|System: Wii||Review Rating Legend|
|Dev: Ubisoft Montpellier||1.0 - 1.9 = Avoid||4.0 - 4.4 = Great|
|Pub: Ubisoft||2.0 - 2.4 = Poor||4.5 - 4.9 = Must Buy|
|Release: Q4 2009||2.5 - 2.9 = Average||5.0 = The Best|
|Players: 1-2||3.0 - 3.4 = Fair|
|ESRB Rating: Pending||3.5 - 3.9 = Good|
by Tony Capri
April 20, 2009 - Hitching a ride on Rayman's namesake, the Raving Rabbids have become a new video game fixture. After using Michel Ancel's limbless platformer as a stepping stone to mini-game stardom, the Rabbids are now stealing the show entirely with Ubisoft's latest Wii adventure, Rabbids Go Home.
The first thing you should know about Rabbids Go Home is that it is not a mini-game collection. As a matter of fact, the game perhaps has more in common with the Grand Theft Auto series than it does with previous entries in the Raving Rabbids franchise. A sort of open-world hub, along with a mission-based adventure, brings this series into a completely new realm of Rabbid wackiness.
Ubisoft is promoting Rabbids Go Home as a comedy adventure, and it's their intention to offer a game that is, above all else, chocked-full of laughs. Considering the plot, we're willing to take them on their word. As the title implies, the Rabbids long to go home, and using their nonsensical reasoning, they've decided the moon will do nicely. Rather than hijack a spaceship or devise some sort of teleportation device, however, the Rabbids plan to use a more practical approach: A giant mountain of trash.
Thus your quest to accumulate "stuff" gets underway, and you'll control two Rabbids in order to collect various items to add to your moon-bound heap. Throughout the adventure, you'll be required to control one Rabbid who pushes a shopping cart, and another who rides shotgun, hording anything that is or isn't nailed down along the way. Movement of your cart-pushing Rabbid is handled with the analog stick on the Nunchuk, while executing the Rabbid's signature "Bwah!" scream is done with a shake of the Wii Remote.
In Rabbids Go Home, screaming is used both as an attack, as well as to nab specific items. Due to their extreme fear of the Rabbids, humans play your main adversaries throughout the game. A good "Bwah!" can literally scare the pants off people, and you can then add their clothes to the piled pathway toward your new home. In addition to gathering things to add to your "moonheap," certain items will power up your Rabbids, providing them with new abilities.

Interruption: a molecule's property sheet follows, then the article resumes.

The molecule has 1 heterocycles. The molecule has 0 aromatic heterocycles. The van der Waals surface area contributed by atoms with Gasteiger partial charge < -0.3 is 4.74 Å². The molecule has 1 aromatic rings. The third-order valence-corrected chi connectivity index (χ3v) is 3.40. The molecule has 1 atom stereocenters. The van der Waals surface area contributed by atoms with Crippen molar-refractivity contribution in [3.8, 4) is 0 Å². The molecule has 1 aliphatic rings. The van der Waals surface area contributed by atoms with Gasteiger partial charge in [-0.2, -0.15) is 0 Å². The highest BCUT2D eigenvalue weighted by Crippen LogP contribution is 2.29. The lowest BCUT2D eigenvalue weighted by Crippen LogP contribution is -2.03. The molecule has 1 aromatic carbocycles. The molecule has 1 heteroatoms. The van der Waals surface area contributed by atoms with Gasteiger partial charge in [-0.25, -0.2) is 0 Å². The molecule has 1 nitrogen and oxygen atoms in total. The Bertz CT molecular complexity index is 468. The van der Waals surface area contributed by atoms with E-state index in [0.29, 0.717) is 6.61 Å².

With much of the game's focus on the shopping cart, it's no surprise to see many of the power-ups geared toward altering its functionality. You'll come across items that allow your cart to surf on water or zip through environments at super-sonic speed. Power-ups will also be incorporated into some of the game's platforming activities, and you'll often have to utilize these items in order to progress the game.
Though the premise of collecting junk for your path to the moon may seem simple enough, navigating the human world will prove to be quite challenging. The humans consider your Rabbids to be a vermin outbreak and will use whatever means possible to dispatch you and your furry brethren. From robots and traps, to hounds who aim to hunt you down, the world is full of obstacles you'll need to be mindful of.
The missions promise to offer quite a bit of variety for players, including driving, timed events, and even the occasional boss encounter. There's also an option to play cooperatively with a friend, though for the time being, Ubisoft is keeping quiet on the exact specifics of this aspect of the game.
As for the visuals in Rabbids Go Home, the Rabbids themselves retain the same basic look as before, but the world and overall polish of this particular game exhibit a very noticeable improvement over other titles in the Raving Rabbids series. Though there isn't a ton of detail in either the character models or environments, the style and visual fidelity make this one of the better-looking games on Wii. All of the buildings and people have a caricaturized quality to them, and it's a style that seems especially well-suited to the very quirky Rabbids universe.
Ubisoft has achieved this stunning visual quality on Wii with the use of their touted graphics engine, LyN. They liken the tool to what's used for the production of many of the Pixar animated movies, and Rabbids Go Home definitely comes close to that same caliber of visual presentation - no small feat on a system that is technically dwarfed alongside its other current-gen counterparts.
Though it's still a ways off and the Rabbids have yet to prove themselves outside of being laughable mascots for the now-fading Rayman franchise, our curiosity is greatly aroused by this latest comedic undertaking by Ubisoft. With close to three years in development, Rabbids Go Home is definitely no slapped-together mini-game compilation, and we very much look forward to seeing how the adventure unfolds. Will the Raving Rabbids ever find a place to call "home," or are they destined to remain in the cold world of party game hell? Find out when Rabbids Go Home releases later this year.
CCC Freelance Writer